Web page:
8- Eres Tu, Mocedades. A song that has gotten mentioned around here quite a lot lately. #9 in 1974.
7- The Lonely Bull, The Tijuana Brass. Not a Hispanic of any flavor on this one. While Latino-flavored, Herb Alpert described the combo as "Four lasagnas (Italians), two bagels (Jews, including himself), and one American cheese." #6 in 1962.
6- The Girl From Ipanema, Stan Getz and Astrud Gilberto. This is the one that I thought belonged to Mendes et al. In apologia, here is this great hit, #5 in 1964:
5- The Look Of Love, Sergio Mendes and Brasil '66. Really them this time. No, really. #4 in 1968.
4- A Taste Of Honey, The Tijuana Brass, #7 in 1965. I didn't know there were words to this song, but the Beatles recorded it on their Please Please Me lp. Play it in 78 RPM and it might go with the Brass's version.
3- Light My Fire, Jose Feliciano. Please don't come to my door with torches and pitchforks, but I've always preferred this to the Doors' original. #3 in 1968.
2- Black Magic Woman, Santana. Originally done by Peter Green's version of Fleetwood Mac. #4 in 1970.
And a head scratching #1 on the list (and #17 on the full list):
1- Also Sprach Zarathustra (2001 theme), Deodato. Here we go from style to nationality as a requirement, apparently, because I sure can't hear this on the jukebox down at El Poso.
Among the acts above this and outside the Martin Era were Macarena at #1 (surprise), a pair of Santana's big 21st century hits, 3 from Gloria Estefan, two each from J-Lo and Christina Aguillera, and of course Los Lobos' cover of La Bamba and Ricky Martin's La Vida Loca. And Shakira's Hips Don't Lie. Which I'm sure is more Latin than, say, Deodato's 2001.
Top 40 debuts this week: Candi Staton's cover of In The Ghetto slips in, up 3 to #40; at 25 notches our biggest mover within this week's countdown, the O'Jays' Backstabbers goes from 63 to 38; a five notch jump for the Partridge Family with the Neil Sedaka classic Breaking Up Is Hard To Do; the Rolling Stones (not in drag, hopefully) with Happy moving up 8 to #34; and the Jackson Five take the high debut, moving up 13 to #31 with one of the songs I didn't know and didn't pick to play (Candi Staton was the other), Lookin' Through The Windows.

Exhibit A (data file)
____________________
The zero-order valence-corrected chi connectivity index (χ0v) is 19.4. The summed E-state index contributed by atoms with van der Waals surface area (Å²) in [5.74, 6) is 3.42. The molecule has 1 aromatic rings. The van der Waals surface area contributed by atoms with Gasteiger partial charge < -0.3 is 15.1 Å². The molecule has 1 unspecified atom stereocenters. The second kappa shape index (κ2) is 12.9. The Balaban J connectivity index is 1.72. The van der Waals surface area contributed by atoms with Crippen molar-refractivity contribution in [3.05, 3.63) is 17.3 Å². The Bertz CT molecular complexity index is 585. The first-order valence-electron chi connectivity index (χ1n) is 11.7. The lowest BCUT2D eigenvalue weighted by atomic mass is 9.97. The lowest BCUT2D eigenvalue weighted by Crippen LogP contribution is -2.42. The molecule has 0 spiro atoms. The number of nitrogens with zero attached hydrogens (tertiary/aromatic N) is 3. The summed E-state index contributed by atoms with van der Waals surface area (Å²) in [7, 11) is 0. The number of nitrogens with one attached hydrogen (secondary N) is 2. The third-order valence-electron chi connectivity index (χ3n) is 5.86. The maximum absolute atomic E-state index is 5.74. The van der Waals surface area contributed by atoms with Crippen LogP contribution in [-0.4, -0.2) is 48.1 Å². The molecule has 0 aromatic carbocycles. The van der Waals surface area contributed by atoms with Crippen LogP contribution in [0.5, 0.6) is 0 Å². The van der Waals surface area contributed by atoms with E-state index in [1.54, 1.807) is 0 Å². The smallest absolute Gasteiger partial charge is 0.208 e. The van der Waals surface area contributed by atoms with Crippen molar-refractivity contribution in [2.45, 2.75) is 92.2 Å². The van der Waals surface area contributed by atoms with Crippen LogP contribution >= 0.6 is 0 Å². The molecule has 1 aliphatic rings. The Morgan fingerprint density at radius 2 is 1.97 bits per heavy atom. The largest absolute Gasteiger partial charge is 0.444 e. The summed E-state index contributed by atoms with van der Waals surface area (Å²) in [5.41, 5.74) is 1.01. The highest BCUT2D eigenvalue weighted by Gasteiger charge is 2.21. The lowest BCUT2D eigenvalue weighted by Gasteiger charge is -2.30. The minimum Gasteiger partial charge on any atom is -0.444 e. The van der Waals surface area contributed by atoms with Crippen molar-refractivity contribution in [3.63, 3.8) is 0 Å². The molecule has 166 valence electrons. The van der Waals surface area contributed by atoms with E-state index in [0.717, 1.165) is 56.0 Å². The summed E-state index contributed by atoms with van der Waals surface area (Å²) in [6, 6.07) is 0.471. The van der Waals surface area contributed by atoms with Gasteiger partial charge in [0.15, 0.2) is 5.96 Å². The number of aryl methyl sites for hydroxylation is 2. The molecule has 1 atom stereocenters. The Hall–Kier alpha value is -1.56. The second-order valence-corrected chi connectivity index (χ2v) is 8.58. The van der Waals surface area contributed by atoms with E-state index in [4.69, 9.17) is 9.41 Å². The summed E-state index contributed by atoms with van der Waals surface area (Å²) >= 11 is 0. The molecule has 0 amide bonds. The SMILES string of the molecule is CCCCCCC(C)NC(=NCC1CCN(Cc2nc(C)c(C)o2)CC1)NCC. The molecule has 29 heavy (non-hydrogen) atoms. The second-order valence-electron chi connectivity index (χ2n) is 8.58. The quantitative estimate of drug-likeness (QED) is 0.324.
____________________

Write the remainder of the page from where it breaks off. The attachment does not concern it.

You Peaked has a pair of tunes for us this week: Stevie Wonder's Superwoman nosedives from last week's peak of #32 clear out of the top 50; and the Stylistics are done after stopping at #18 with People Make The World Go 'Round.
Did I mention four new top tens this week? That means we have four out-droppers. They are: Take It Easy (9 to 11), Too Young (8 to 13), I Wanna Be Where You Are (7 to 14), and Troglodyte (4 to 22).
Our first debut is at 10, up two spots- Day By Day by Godspell.
Up five to #9 is Mouth And MacNeal with How Do You Do, which has already hit the top in Belgium, Denmark, the Netherlands, Switzerland, and New Zealand.
Also up 5 to #8 is Roberta Flack and Donnie Hathaway with Where Is The Love.
The final debut, up 4 to #7, is Alice Cooper and School's Out!
Lats week's #1, Bill Withers' Lean On Me, falls to #6.
Looking Glass covers half the count in a single bound, up 5 to #5 with Brandy.
Luther Ingram continues to inch up, making it to #3 with If Loving You Is Wrong, etc.
Also covering half his remaining distance to the top, Gilbert O'Sullivan moves from 6 to #3 with Alone Again Naturally.
Wayne Newton moves up one into the runner up spot with Daddy Don't You Walk So Fast.
And that means that the new number one belongs to the people whose picture I used last week, and so, since I can't put their picture up twice, look at this nice shot of the butterfly that landed on Laurie's hand at the zoo last week while I queue the drum roll....
....Too Late To Turn Back Now by the Cornelius Bros and Sister Rose!!!!!!!!!!!!!!!!!!!!!!!!!!!!!!!
All right, it's suppertime as I type this, so see you next time!